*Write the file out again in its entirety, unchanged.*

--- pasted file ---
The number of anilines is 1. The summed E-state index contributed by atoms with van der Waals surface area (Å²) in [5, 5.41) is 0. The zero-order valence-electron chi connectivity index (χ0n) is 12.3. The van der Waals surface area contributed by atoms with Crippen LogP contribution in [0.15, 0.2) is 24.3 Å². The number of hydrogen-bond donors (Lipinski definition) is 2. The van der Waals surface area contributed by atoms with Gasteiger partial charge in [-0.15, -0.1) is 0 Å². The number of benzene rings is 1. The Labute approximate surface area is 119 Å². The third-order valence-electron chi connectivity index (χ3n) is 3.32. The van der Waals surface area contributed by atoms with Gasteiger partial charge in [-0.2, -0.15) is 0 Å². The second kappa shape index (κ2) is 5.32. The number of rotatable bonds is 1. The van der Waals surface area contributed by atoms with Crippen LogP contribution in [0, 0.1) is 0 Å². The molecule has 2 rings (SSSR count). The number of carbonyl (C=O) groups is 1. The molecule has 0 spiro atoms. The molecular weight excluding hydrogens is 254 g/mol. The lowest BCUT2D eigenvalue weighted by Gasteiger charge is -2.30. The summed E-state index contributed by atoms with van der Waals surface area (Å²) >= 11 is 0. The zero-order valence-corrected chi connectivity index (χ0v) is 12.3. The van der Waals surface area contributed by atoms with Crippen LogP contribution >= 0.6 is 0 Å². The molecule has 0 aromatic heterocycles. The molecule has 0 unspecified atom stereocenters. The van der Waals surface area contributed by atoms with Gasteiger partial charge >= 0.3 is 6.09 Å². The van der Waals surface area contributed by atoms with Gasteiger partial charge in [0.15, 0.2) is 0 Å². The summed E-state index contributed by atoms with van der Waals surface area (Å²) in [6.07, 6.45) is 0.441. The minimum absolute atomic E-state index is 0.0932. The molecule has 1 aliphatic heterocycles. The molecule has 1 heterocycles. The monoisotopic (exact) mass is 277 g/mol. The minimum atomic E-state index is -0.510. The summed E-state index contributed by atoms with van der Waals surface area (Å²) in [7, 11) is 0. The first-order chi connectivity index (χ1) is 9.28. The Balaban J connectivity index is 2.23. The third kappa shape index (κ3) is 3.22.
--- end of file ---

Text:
The number of anilines is 1. The summed E-state index contributed by atoms with van der Waals surface area (Å²) in [5, 5.41) is 0. The zero-order valence-electron chi connectivity index (χ0n) is 12.3. The van der Waals surface area contributed by atoms with Crippen LogP contribution in [0.15, 0.2) is 24.3 Å². The number of hydrogen-bond donors (Lipinski definition) is 2. The van der Waals surface area contributed by atoms with Gasteiger partial charge in [-0.15, -0.1) is 0 Å². The number of benzene rings is 1. The Labute approximate surface area is 119 Å². The third-order valence-electron chi connectivity index (χ3n) is 3.32. The van der Waals surface area contributed by atoms with Gasteiger partial charge in [-0.2, -0.15) is 0 Å². The second kappa shape index (κ2) is 5.32. The number of rotatable bonds is 1. The van der Waals surface area contributed by atoms with Crippen LogP contribution in [0, 0.1) is 0 Å². The molecule has 2 rings (SSSR count). The number of carbonyl (C=O) groups is 1. The molecule has 0 spiro atoms. The molecular weight excluding hydrogens is 254 g/mol. The lowest BCUT2D eigenvalue weighted by Gasteiger charge is -2.30. The summed E-state index contributed by atoms with van der Waals surface area (Å²) >= 11 is 0. The zero-order valence-corrected chi connectivity index (χ0v) is 12.3. The van der Waals surface area contributed by atoms with Crippen LogP contribution >= 0.6 is 0 Å². The molecule has 0 aromatic heterocycles. The molecule has 0 unspecified atom stereocenters. The van der Waals surface area contributed by atoms with Gasteiger partial charge >= 0.3 is 6.09 Å². The van der Waals surface area contributed by atoms with Gasteiger partial charge in [0.15, 0.2) is 0 Å². The summed E-state index contributed by atoms with van der Waals surface area (Å²) in [6.07, 6.45) is 0.441. The minimum absolute atomic E-state index is 0.0932. The molecule has 1 aliphatic heterocycles. The molecule has 1 heterocycles. The monoisotopic (exact) mass is 277 g/mol. The minimum atomic E-state index is -0.510. The summed E-state index contributed by atoms with van der Waals surface area (Å²) in [7, 11) is 0. The first-order chi connectivity index (χ1) is 9.28. The Balaban J connectivity index is 2.23. The third kappa shape index (κ3) is 3.22.